all 102 of Carnival’s vessels across 10
cruise lines, from the mass-market
Princess ships to the legendary
ocean liners of Cunard.
The Ocean Medallion is Carnival’s attempt to address a problem
that’s become increasingly vexing
to the $35.5 billion cruise industry.
Driven by economics, ships have
exploded in size: In 1996, Carnival
Destiny was the world’s largest
cruise ship, carrying 2,600 passengers. Today, Royal Caribbean’s MS
Harmony of the Seas carries up to
6,780 passengers and 2,300 crew.
Larger ships expend less fuel per
passenger; the money saved can
then go to adding more amenities—
which, in turn, are geared to attracting as many types of people as
possible. Today on a typical ship you
can do practically anything—from
attending violin concertos to bungee jumping. And that’s just onboard. Most of a cruise is spent in
port, where each day there are
dozens of experiences available.
This avalanche of choice can bury a
passenger. It has also made personalized service harder to deliver.
“People might be so overwhelmed
that they don’t want to take a cruise,
or they might not understand what
a cruise is,” says Jan Swartz, group
president of Princess Cruises, the
first Carnival brand to adopt the
Ocean Medallion platform.
For John Padgett, Carnival’s chief
experience and innovation officer, the project is the culmination
of a decade spent thinking about
the divide between mass appeal
and exclusivity in travel. “It
galled me that in the vacation industry, people call it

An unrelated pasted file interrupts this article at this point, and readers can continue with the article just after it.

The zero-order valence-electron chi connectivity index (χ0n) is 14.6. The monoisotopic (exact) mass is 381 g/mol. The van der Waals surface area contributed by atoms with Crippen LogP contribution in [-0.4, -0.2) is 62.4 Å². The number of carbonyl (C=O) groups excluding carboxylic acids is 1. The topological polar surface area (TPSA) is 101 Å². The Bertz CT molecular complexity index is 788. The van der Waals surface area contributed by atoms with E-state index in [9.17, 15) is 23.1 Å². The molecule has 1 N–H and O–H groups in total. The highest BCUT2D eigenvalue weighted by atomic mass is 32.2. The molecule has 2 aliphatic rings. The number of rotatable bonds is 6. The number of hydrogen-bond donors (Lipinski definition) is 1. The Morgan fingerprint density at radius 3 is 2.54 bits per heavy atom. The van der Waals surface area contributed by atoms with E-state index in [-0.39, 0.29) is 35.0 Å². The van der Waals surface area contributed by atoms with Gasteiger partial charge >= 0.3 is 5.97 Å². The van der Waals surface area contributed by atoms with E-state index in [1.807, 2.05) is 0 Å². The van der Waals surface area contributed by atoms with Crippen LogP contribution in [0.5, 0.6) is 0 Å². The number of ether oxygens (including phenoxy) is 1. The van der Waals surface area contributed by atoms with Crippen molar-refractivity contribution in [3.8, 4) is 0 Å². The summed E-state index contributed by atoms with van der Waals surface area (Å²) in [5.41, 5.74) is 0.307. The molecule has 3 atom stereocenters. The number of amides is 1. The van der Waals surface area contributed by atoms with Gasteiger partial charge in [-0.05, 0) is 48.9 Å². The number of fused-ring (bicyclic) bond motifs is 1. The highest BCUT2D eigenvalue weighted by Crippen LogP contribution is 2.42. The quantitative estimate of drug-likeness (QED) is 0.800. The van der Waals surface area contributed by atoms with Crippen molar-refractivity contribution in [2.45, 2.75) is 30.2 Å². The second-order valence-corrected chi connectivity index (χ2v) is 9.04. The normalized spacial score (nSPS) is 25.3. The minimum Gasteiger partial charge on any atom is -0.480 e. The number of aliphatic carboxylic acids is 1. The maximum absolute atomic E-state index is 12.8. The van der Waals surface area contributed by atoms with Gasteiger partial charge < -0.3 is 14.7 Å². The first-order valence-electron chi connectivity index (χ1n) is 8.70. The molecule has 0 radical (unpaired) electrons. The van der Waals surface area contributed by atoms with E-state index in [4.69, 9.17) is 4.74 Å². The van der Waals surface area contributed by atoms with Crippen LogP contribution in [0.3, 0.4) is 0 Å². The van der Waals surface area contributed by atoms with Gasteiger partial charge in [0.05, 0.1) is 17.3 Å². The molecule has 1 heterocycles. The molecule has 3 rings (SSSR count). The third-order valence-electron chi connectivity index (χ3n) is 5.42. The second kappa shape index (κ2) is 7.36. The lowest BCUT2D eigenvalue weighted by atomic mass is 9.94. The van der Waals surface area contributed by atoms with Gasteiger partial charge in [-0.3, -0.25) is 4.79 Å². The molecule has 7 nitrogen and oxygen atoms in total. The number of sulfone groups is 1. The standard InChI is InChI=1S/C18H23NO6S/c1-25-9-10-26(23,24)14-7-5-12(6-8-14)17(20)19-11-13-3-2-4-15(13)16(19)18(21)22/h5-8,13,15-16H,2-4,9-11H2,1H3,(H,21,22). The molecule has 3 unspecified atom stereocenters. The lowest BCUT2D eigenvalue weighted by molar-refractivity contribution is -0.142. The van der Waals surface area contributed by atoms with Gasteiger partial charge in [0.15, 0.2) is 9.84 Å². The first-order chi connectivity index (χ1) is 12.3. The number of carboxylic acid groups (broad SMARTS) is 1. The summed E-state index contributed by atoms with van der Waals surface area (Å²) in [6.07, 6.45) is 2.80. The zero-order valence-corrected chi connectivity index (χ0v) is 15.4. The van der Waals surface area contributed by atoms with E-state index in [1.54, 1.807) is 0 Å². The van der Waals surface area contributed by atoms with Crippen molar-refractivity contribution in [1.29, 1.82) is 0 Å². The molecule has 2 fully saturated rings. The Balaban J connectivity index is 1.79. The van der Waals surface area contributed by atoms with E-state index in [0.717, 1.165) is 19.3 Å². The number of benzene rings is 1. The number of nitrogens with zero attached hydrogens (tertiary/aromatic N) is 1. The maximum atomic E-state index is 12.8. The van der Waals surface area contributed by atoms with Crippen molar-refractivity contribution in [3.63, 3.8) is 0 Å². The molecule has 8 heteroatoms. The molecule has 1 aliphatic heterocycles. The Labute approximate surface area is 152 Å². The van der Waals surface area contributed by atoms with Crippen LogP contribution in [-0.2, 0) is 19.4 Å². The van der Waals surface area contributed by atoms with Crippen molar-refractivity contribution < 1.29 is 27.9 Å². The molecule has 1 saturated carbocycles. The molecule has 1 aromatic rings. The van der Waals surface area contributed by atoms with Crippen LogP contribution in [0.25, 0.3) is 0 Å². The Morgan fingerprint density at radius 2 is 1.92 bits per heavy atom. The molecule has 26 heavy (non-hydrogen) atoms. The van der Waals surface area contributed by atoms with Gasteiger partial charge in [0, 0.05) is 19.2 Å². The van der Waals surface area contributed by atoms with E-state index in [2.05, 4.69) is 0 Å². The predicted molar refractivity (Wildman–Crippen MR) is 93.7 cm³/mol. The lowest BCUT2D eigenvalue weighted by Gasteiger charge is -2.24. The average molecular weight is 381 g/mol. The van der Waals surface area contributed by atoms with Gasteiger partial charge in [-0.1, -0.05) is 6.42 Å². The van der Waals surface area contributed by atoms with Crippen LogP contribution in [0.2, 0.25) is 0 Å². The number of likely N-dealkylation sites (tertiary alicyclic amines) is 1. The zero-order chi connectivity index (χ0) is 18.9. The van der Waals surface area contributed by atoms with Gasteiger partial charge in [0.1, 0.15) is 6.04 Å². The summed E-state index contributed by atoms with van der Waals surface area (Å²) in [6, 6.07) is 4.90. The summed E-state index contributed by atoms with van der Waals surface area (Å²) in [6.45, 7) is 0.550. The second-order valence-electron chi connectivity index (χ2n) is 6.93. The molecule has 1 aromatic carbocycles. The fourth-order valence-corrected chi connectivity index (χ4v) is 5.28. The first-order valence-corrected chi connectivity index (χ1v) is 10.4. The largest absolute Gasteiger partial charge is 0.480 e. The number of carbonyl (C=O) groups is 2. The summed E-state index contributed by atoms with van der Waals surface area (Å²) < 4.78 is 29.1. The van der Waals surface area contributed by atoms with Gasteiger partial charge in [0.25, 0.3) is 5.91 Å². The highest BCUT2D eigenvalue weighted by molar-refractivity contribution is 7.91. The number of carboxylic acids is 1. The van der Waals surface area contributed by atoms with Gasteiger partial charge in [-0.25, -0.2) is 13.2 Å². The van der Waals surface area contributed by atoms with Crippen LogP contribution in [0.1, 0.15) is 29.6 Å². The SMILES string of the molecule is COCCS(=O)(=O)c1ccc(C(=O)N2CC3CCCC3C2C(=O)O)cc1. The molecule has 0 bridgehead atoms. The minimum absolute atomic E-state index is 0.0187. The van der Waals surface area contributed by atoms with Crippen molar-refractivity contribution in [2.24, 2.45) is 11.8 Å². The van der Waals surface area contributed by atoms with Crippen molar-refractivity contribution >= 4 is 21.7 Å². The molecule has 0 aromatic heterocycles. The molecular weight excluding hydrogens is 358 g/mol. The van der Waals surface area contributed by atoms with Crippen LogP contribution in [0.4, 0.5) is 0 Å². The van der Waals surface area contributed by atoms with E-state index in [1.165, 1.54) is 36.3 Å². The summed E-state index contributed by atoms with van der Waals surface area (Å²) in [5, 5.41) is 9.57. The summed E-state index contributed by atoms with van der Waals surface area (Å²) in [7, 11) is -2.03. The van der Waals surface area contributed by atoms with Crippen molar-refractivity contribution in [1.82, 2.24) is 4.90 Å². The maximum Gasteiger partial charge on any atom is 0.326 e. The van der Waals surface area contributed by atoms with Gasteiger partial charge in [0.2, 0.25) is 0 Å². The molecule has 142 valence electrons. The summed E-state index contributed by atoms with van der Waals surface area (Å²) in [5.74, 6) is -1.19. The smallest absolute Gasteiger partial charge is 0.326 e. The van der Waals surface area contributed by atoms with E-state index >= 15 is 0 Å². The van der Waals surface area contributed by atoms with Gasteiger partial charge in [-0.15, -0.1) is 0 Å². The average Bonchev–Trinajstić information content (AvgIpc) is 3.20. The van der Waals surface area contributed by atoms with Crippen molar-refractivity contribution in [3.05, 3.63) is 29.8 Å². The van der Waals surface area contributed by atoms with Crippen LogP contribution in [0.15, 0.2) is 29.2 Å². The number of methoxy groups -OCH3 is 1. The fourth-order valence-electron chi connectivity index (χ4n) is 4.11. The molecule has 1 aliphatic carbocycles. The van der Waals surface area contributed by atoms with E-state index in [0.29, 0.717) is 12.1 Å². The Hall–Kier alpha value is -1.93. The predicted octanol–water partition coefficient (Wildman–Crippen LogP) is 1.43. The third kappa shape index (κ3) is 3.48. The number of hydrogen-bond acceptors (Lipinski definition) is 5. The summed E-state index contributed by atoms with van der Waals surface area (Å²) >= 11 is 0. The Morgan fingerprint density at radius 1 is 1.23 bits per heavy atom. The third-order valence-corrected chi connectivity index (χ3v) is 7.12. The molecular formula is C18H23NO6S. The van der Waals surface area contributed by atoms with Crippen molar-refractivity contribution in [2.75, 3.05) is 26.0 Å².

innovation when they do
something special for one
tiny group,” he says. “Our
goal is to democratize the
elite vacation.” Before landing at Carnival, Padgett spent
20 years at Disney, where
his last big project was the Disney
MagicBand and MyMagic+, a six-year, $1 billion innovation that
replaced tickets, money, and lines
for rides at Walt Disney World with
a wearable wristband and an app.
The Regal Princess intends to
do all that and more: Thanks to the
ship’s sensors, anything a passenger wants can be delivered on demand. If she opens
up her app and orders suntan lotion and a mai tai, a server will find her. What’s more,
each interaction with the app will be crunched three times a second by a bundle of 100
algorithms, designed to predict what she might want next. (All Ocean Medallion data
is encrypted and isn’t stored in the Medallion. Guests can opt out, but will not receive
the new tailored services.) By bringing the kind of anticipatory intelligence that Netflix
and Amazon offer customers to a real-world environment, Padgett and his experience
team are attempting to transform the cruise industry.
Padgett, who has an aw-shucks grin, neatly parted hair, and a hard-charging confidence, grew up in Seaford, Virginia, near the naval shipyards. Most of his neighbors
built aircraft carriers and submarines. “Early on, I learned that building big things
wasn’t scary,” he says.
Padgett’s work with Carnival began with a mandate from CEO Arnold Donald, who
wanted to find a way to tailor his company’s cruises to offer travelers more authentic
and personalized experiences. When Padgett started, he promised Donald a presentation that would change the company. He soon delivered a full-blown simulacrum of a
cruise ship, jammed into a nondescript building once occupied by the Miami Herald,
where the platform is being built and tested. This “experience center” includes a full-size guest room, a casino, a bar, even a mundane, suburban living room—a nod to the
passenger’s home—where the cruise-booking process begins. Just behind the walls,
cheek by jowl, sit hundreds of coders and designers.
During a tour of the space last summer, I walked around a rigged-up sundeck with
the app in hand, watching as the options for nearby entertainment shifted in real
John Padgett helped
$1 billion MagicBand
“OUR GOAL IS TO DEMOCRATIZE THE ELITE VACATION,” SAYS JOHN PADGETT, CHIEF EXPERIENCE AND INNOVATION OFFICER.
TECH FORWARD I CARNIVAL CORPORATION